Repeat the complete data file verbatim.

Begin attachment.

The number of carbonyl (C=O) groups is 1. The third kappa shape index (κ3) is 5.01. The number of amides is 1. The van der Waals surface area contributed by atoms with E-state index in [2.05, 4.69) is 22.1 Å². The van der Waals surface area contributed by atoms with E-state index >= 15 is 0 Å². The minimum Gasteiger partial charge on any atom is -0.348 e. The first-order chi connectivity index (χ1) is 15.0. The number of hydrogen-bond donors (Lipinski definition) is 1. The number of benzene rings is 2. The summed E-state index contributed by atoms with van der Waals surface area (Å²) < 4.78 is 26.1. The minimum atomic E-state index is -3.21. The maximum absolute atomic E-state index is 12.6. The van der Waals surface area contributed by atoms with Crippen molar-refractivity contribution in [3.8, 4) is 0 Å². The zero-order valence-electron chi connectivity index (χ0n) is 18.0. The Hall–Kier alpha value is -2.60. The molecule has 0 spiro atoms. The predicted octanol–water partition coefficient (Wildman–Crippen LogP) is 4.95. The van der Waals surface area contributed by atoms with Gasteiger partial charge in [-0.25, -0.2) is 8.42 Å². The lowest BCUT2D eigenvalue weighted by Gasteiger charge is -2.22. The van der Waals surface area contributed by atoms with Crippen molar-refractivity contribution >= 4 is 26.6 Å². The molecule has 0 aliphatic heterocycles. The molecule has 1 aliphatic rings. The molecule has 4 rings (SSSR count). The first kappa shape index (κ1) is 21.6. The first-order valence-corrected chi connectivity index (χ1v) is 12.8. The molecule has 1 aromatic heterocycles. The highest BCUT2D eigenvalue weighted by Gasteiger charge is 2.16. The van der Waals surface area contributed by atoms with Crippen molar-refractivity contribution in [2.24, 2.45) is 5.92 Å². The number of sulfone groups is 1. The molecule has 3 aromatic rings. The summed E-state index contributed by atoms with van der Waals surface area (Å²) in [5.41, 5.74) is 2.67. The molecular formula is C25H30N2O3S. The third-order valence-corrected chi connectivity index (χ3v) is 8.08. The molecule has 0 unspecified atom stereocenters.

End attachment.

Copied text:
The number of carbonyl (C=O) groups is 1. The third kappa shape index (κ3) is 5.01. The number of amides is 1. The van der Waals surface area contributed by atoms with E-state index in [2.05, 4.69) is 22.1 Å². The van der Waals surface area contributed by atoms with E-state index >= 15 is 0 Å². The minimum Gasteiger partial charge on any atom is -0.348 e. The first-order chi connectivity index (χ1) is 15.0. The number of hydrogen-bond donors (Lipinski definition) is 1. The number of benzene rings is 2. The summed E-state index contributed by atoms with van der Waals surface area (Å²) < 4.78 is 26.1. The minimum atomic E-state index is -3.21. The maximum absolute atomic E-state index is 12.6. The van der Waals surface area contributed by atoms with Crippen molar-refractivity contribution in [3.8, 4) is 0 Å². The zero-order valence-electron chi connectivity index (χ0n) is 18.0. The Hall–Kier alpha value is -2.60. The molecule has 0 spiro atoms. The predicted octanol–water partition coefficient (Wildman–Crippen LogP) is 4.95. The van der Waals surface area contributed by atoms with Gasteiger partial charge in [-0.25, -0.2) is 8.42 Å². The lowest BCUT2D eigenvalue weighted by Gasteiger charge is -2.22. The van der Waals surface area contributed by atoms with Crippen molar-refractivity contribution >= 4 is 26.6 Å². The molecule has 0 aliphatic heterocycles. The molecule has 1 aliphatic rings. The molecule has 4 rings (SSSR count). The first kappa shape index (κ1) is 21.6. The first-order valence-corrected chi connectivity index (χ1v) is 12.8. The molecule has 1 aromatic heterocycles. The highest BCUT2D eigenvalue weighted by Gasteiger charge is 2.16. The van der Waals surface area contributed by atoms with Crippen molar-refractivity contribution in [2.24, 2.45) is 5.92 Å². The number of sulfone groups is 1. The molecule has 3 aromatic rings. The summed E-state index contributed by atoms with van der Waals surface area (Å²) in [5.41, 5.74) is 2.67. The molecular formula is C25H30N2O3S. The third-order valence-corrected chi connectivity index (χ3v) is 8.08. The molecule has 0 unspecified atom stereocenters.